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Coronavirus pandemic: N.Y. now has more reported cases than any country

China's leader warns outbreak could rebound even as the official death toll in the country plummets and the government loosens lockdowns.

The number of confirmed coronavirus cases in New York has reached 151,598, according to NBC News' tracking, outpacing any country except the United States as a whole.

Meanwhile, China's leader has warned the outbreak could rebound even after the official death toll in the country plummeted and the government loosened lockdowns imposed to contain the pandemic's spread.

The disease killed nearly 2,000 in the U.S. on Wednesday — the second record high in a row. The number of confirmed cases of COVID-19 has reached 430,993 in the U.S., and claimed 14,757 lives in total as of 2:34 a.m. ET. Globally, the number of people infected is set to surpass 1.5 million Thursday and see more than 90,000 killed, according to Johns Hopkins University.

Rows of beds separated by black fabric are set up as a temporary field hospital for COVID-19 patients at the USTA Billie Jean King national tennis center in the Borough of Queens in New York on Wednesday.Bryan R. Smith / AFP - Getty Images

While hundreds are still dying every day in New York, there are signs efforts to control the spread are working, according to officials, with the number of hospitalizations, intensive care unit admissions and intubations leveling off.

"We are flattening the curve because we are rigorous about social distancing," Gov. Andrew Cuomo said during a briefing Wednesday, adding, "But this is not a time to get complacent."

As the numbers in the state stabilize, new hot spots of the disease are emerging across the country, including Philadelphia, Washington, D.C., and Chicago.

On Wednesday, President Donald Trump said that millions of masks have been delivered to those critical locations.

There are also 10 drugs in clinical trials, Trump said during a coronavirus briefing, adding that the numbers of the virus spread are offering signs of hope.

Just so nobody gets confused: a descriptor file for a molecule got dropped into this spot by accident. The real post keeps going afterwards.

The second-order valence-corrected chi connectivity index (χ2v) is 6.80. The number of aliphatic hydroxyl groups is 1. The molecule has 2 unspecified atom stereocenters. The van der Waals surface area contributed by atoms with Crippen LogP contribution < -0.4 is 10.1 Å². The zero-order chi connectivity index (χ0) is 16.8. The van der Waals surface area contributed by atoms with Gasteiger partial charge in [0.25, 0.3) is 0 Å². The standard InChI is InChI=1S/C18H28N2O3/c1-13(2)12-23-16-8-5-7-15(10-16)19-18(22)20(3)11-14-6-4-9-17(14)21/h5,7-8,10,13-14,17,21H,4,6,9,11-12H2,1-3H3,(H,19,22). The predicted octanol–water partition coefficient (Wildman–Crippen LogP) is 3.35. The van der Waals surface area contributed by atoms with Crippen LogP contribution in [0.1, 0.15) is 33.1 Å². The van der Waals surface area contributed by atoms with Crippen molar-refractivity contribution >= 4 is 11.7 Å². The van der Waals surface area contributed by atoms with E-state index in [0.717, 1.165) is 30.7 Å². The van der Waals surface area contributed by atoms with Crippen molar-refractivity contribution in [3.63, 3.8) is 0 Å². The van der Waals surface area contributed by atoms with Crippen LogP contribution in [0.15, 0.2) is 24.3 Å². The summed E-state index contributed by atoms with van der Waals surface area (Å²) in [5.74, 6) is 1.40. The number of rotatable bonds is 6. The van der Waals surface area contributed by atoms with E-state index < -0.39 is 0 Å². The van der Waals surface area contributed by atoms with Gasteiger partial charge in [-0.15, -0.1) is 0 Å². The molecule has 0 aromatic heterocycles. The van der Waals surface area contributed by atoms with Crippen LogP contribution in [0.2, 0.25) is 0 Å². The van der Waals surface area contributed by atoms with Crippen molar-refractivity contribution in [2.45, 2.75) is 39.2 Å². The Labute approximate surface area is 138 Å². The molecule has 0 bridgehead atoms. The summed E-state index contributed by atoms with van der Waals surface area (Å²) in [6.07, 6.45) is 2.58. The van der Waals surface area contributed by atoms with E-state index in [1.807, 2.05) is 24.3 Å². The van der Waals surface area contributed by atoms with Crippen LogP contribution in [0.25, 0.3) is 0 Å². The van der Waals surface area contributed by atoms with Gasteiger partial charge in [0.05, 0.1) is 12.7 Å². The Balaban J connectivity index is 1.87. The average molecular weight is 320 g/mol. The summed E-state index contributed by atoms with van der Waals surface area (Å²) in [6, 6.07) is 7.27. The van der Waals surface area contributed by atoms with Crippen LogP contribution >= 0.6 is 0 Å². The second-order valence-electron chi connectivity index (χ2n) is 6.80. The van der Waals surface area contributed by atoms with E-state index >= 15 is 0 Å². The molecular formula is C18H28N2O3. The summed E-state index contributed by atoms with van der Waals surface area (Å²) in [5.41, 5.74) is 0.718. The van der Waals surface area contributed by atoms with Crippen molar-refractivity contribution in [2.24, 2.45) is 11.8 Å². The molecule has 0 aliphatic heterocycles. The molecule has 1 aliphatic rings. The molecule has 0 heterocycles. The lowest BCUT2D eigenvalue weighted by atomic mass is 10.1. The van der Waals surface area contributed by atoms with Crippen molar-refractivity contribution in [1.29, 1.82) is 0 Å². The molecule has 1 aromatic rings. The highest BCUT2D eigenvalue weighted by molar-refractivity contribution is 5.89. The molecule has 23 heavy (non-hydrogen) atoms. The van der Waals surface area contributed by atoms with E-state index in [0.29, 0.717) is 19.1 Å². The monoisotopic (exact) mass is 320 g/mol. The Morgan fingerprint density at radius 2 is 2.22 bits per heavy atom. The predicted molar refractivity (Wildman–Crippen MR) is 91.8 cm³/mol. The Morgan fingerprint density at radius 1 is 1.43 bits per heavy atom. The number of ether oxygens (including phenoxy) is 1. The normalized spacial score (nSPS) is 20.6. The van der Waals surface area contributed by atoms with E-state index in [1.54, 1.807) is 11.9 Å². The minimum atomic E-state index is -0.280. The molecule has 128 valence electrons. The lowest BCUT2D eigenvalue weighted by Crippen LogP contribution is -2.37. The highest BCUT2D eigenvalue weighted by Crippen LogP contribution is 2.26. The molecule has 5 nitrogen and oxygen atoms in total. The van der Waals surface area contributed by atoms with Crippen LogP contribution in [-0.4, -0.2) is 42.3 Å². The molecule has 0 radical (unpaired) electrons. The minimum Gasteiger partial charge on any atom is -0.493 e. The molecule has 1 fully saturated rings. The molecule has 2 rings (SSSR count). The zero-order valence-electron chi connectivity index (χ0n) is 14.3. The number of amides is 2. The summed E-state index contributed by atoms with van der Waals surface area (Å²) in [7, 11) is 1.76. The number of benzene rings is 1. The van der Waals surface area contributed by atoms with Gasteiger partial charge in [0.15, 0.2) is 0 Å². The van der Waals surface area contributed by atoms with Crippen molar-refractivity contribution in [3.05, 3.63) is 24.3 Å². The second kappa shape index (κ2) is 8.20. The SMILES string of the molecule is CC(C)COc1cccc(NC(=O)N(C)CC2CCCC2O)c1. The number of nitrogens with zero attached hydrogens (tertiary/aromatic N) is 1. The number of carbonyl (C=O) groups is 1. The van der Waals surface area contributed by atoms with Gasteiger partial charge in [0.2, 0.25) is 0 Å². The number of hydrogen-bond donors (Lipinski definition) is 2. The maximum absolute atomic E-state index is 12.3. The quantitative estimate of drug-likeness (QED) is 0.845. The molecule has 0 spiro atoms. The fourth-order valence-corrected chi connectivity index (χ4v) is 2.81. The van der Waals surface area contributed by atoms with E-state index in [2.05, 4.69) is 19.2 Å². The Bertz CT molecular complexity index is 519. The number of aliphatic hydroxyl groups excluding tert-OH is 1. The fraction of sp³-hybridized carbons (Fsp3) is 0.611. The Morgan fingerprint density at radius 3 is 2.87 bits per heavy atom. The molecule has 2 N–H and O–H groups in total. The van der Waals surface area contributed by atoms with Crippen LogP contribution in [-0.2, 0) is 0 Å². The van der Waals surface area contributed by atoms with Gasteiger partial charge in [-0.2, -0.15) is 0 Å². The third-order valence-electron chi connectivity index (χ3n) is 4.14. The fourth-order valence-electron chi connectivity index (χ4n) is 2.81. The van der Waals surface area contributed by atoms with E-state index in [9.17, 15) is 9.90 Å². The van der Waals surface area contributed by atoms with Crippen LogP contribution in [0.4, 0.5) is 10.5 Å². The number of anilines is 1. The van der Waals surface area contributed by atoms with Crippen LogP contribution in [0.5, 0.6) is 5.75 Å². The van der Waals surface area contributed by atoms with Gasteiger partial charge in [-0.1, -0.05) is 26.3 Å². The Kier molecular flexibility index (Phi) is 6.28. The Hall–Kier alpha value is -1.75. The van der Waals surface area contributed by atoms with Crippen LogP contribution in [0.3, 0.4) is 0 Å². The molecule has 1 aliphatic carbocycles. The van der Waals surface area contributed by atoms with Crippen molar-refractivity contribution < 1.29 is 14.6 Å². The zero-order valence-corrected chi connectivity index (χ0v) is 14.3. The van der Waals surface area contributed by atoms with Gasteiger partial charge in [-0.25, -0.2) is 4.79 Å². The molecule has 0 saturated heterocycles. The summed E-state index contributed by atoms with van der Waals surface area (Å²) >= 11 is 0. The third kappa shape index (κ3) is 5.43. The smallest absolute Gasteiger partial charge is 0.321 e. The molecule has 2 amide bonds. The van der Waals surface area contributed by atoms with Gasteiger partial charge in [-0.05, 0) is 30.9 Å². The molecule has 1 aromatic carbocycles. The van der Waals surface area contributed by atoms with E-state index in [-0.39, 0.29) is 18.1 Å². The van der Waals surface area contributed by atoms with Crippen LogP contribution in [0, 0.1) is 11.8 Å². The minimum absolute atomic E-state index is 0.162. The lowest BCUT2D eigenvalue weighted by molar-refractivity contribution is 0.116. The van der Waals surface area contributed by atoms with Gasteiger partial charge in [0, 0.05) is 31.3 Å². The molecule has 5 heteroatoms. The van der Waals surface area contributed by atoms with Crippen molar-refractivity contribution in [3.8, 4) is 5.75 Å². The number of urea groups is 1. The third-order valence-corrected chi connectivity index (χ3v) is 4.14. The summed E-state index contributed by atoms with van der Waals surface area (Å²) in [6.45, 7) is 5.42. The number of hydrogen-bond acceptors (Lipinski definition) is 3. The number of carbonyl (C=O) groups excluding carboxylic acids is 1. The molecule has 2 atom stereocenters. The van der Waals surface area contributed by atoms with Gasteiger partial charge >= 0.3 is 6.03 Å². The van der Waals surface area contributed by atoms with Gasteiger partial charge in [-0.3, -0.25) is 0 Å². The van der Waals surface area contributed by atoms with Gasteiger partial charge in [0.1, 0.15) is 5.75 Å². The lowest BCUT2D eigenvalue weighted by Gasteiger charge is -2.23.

Commuters wear face masks to protect against the spread of new coronavirus as they walk through a subway station in Beijing, Thursday.Mark Schiefelbein / AP

In Wuhan, China, where the outbreak began, life began to return to normal with the lifting of an 11-week lockdown — but officials fear a rebound of the virus is still possible.

President Xi Jinping cautioned against easing controls put in place to mitigate the spread of the disease, Chinese state media Xinhuanet reported Thursday.

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In a meeting the previous day with a task force managing the outbreak, Xi called for more targeted local containment of the disease spread while also increasing prevention and security measures at land and sea borders.

"I am so glad to know that lives in communities of Wuhan, including your neighborhood, are gradually returning to normal," he said in a statement, according to state media. "Communities remain an important line of defense against the importation of cases from abroad and epidemic rebound at home."

China began reporting figures of asymptomatic cases in the country earlier this month. Officials also changed regulations to require medical authorities to report any asymptomatic infections to state officials within 2 hours of acquiring the test results.

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An Italian Carabiniere controls a driver by the Teatro di Marcello in Rome on Wednesday during the country's lockdown aimed at curbing the spread of the COVID-19.Filippo Monteforte / AFP - Getty Images

The country reported 56 such asymptomatic cases on Wednesday in addition to 63 newly confirmed cases of the virus. Two people were killed by the virus, bringing China's death toll to 3,335, according to national health authorities.

In addition to the death toll, countries are continuing to grapple with the economic implications of the virus.

Italian Prime Minister Giuseppe Conte warned Thursday that the future of the European Union is at stake if countries couldn't agree to an economic rescue package.

"If we do not seize the opportunity to put new life into the European project, the risk of failure is real," he told the BBC, while also calling the pandemic the greatest challenge the union has seen since World War II.

Italy has been the hardest-hit country by the virus, with the highest death toll of more than 17,000 people.